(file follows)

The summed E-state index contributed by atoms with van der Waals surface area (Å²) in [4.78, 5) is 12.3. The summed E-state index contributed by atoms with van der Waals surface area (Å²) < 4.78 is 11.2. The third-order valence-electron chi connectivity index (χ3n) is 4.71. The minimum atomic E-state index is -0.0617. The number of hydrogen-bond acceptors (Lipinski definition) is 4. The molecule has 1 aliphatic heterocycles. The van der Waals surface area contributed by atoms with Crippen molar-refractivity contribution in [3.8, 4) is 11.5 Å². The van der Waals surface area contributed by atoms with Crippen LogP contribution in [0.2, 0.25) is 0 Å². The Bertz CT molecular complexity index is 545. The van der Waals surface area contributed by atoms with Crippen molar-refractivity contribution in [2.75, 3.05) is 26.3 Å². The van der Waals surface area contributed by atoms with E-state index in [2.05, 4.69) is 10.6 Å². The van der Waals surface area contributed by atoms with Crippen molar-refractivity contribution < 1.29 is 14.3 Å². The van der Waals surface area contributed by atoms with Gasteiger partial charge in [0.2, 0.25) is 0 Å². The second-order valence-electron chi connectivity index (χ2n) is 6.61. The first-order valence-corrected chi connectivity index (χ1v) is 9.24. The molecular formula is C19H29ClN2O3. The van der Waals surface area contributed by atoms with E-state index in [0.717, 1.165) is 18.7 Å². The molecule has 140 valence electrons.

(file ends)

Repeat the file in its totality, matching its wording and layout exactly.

The summed E-state index contributed by atoms with van der Waals surface area (Å²) in [4.78, 5) is 12.3. The summed E-state index contributed by atoms with van der Waals surface area (Å²) < 4.78 is 11.2. The third-order valence-electron chi connectivity index (χ3n) is 4.71. The minimum atomic E-state index is -0.0617. The number of hydrogen-bond acceptors (Lipinski definition) is 4. The molecule has 1 aliphatic heterocycles. The van der Waals surface area contributed by atoms with Crippen molar-refractivity contribution in [3.8, 4) is 11.5 Å². The van der Waals surface area contributed by atoms with Crippen LogP contribution in [0.2, 0.25) is 0 Å². The Bertz CT molecular complexity index is 545. The van der Waals surface area contributed by atoms with Crippen molar-refractivity contribution in [2.75, 3.05) is 26.3 Å². The van der Waals surface area contributed by atoms with E-state index in [2.05, 4.69) is 10.6 Å². The van der Waals surface area contributed by atoms with Crippen molar-refractivity contribution < 1.29 is 14.3 Å². The van der Waals surface area contributed by atoms with Gasteiger partial charge in [0.2, 0.25) is 0 Å². The second-order valence-electron chi connectivity index (χ2n) is 6.61. The first-order valence-corrected chi connectivity index (χ1v) is 9.24. The molecular formula is C19H29ClN2O3. The van der Waals surface area contributed by atoms with E-state index in [0.717, 1.165) is 18.7 Å². The molecule has 140 valence electrons.